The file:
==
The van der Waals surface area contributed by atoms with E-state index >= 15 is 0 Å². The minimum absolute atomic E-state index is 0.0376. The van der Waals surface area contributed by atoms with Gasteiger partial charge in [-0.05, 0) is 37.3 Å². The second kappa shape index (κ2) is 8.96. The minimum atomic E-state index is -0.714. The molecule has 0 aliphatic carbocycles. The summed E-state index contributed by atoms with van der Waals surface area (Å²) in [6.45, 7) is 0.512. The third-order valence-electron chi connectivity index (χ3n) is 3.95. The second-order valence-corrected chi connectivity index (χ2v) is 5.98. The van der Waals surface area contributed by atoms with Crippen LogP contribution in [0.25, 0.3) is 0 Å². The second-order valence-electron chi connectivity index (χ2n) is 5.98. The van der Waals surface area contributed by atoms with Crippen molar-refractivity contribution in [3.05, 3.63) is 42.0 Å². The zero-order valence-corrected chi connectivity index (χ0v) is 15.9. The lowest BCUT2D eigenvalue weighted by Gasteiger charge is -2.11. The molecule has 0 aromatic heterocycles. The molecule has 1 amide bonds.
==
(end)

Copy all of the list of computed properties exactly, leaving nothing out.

The van der Waals surface area contributed by atoms with E-state index >= 15 is 0 Å². The minimum absolute atomic E-state index is 0.0376. The van der Waals surface area contributed by atoms with Gasteiger partial charge in [-0.05, 0) is 37.3 Å². The second kappa shape index (κ2) is 8.96. The minimum atomic E-state index is -0.714. The molecule has 0 aliphatic carbocycles. The summed E-state index contributed by atoms with van der Waals surface area (Å²) in [6.45, 7) is 0.512. The third-order valence-electron chi connectivity index (χ3n) is 3.95. The second-order valence-corrected chi connectivity index (χ2v) is 5.98. The van der Waals surface area contributed by atoms with Crippen LogP contribution in [0.25, 0.3) is 0 Å². The second-order valence-electron chi connectivity index (χ2n) is 5.98. The van der Waals surface area contributed by atoms with Crippen molar-refractivity contribution in [3.05, 3.63) is 42.0 Å². The zero-order valence-corrected chi connectivity index (χ0v) is 15.9. The lowest BCUT2D eigenvalue weighted by Gasteiger charge is -2.11. The molecule has 0 aromatic heterocycles. The molecule has 1 amide bonds.